By Leonard E. Colvin
New Journal and Guide
Newly elected members Dr. Amelia Ross-Hammond, (Dist. 4), Chris Taylor (Dist. 8) and Jennifer Rouse (Dist.10) joined Sabrina Wooten (Dist. 7), whose term was not up for re-election.
Rouse, replacing her husband Aaron Rouse who is running for the state Senate, and Chris Taylor are the two newest faces on the city council.
Wooten was appointed to the council in 2018 to serve out the term of Robert “Bobby” Dyer” who ascended to mayor. She won on her own in 2020
and her current term ends in 2024. Wooten is the first African American council member to win a term sequentially after being appointed or elected.
Dr. Amelia Ross Hammond was on council from 2013 to 2016 before she lost her seat.
During her previous tenure on council, she served the Kempsville district.
Now she is reclaiming a seat on council, this time representing District 4 which is new with no incumbent and the largest majority-minority district. It is the largest and the most racially diverse of the 10
single members districts which also includes Kempsville.
In a brief interview with the GUIDE on the day the new council was sworn in, Ross-Hammond noted that her expansive district is the home of not only African Americans, but also Filipinos, Hispanics and Whites.
She said that her district is an economic hub of the city which includes the Town Center, Sandler Center and various other industrial engines of the city.
Ross Hammond is the founder and the chair of the Virginia Beach African American Cultural Center which after all of the funding is secured will be built in the Kempsville section of the city.
She said making the VAACC a reality, rebuilding many of the city’s aging elementary schools, a more sophisticated and multi-model transpiration system and more affordable housing are among her priorities that she will lobby for during her new tenure on council.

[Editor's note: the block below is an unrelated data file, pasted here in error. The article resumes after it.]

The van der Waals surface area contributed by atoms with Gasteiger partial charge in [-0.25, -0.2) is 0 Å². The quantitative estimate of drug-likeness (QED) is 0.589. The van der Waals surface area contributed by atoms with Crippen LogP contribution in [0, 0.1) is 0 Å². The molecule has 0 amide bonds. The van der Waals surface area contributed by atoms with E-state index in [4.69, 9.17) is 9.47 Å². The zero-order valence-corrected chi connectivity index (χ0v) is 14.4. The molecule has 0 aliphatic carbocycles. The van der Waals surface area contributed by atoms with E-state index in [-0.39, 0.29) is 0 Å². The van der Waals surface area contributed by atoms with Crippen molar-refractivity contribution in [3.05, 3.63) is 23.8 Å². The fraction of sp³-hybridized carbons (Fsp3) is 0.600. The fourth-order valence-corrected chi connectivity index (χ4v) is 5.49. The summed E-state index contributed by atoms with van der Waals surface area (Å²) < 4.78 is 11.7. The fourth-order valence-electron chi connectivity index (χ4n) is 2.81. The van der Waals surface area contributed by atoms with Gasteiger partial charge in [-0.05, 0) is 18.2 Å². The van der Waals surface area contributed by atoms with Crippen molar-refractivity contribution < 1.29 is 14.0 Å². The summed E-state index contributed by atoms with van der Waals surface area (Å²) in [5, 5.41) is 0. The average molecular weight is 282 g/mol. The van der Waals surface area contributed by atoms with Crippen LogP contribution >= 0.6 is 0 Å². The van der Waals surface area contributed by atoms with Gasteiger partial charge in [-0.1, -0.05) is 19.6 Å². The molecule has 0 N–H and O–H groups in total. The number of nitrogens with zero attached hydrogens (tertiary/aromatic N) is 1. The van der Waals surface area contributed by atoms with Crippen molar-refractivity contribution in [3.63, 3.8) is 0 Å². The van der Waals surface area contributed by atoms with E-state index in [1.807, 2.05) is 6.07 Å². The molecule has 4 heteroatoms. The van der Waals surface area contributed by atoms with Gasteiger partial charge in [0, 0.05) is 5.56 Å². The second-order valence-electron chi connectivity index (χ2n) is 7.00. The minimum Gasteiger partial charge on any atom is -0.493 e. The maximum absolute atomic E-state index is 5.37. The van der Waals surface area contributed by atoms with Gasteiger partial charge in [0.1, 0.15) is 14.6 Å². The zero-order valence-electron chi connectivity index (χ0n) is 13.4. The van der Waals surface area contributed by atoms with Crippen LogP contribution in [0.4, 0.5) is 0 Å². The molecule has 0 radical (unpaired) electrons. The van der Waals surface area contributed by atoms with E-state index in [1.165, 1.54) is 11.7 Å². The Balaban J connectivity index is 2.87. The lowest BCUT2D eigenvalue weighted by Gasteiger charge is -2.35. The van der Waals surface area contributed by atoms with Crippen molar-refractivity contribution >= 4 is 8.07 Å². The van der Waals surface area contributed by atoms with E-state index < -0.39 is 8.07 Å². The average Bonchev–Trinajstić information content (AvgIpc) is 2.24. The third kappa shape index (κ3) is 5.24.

“I am very excited again to have this opportunity to share my visions of helping Virginia Beach move forward,” said Ross-Hammond, a retired NSU Political Science Professor. “I have lived here all my life. I see
people of different races and backgrounds each day that inspire me to make Virginia Beach a place where everyone is welcome to live work and play.”
The increase in the number of Black members of council in Virginia Beach is due to the federal courts abolishing the city’s then existing at-large/districts system of voting.
In 2021 the U.S. Federal District Court in Norfolk ruled that the system violated the Voting Rights Act.
Under the old system, a candidate running at-large in the Kempsville, for example could secure enough votes to win that district. But voters not living in that district could also vote for candidates in Kempsville nullifying the choice of the residents of that area.
The federal court ruled this was the reason why African Americans could not choose candidates of their choice.
The city then was forced to draw 10 single member districts to elect council by residents living in those districts only. The city mayor is elected at-large.
In 1965 when the landmark Federal Voting Rights Act (VRA) was passed by the U.S. Congress, there were no African Americans sitting on the city councils of Hampton Roads eight major cities.
But in 1968 thanks to passage of VRA, abolition of the poll tax and massive voting registration drives, these cities saw Blacks elected to council, in some cases, for the first time since Reconstruction.
Today Chesapeake, Franklin, Hampton, Newport News, Norfolk, Portsmouth, Suffolk and Virginia Beach have 63 members on council, including some serving as mayors elected at-large.
The first African American elected to the Virginia Beach City Council was John Perry in 1986. He served until 1990.
The first African American woman elected to Virginia Beach council was Louisa Strayhorn in 1994. He lost her bid for another term four years later.
New Council members Chris Taylor and Jennifer Rouse
NJG Publisher Brenda H. Andrews congratulates Dr. Amelia Ross-Hammond.
Photos by Ernest Lowery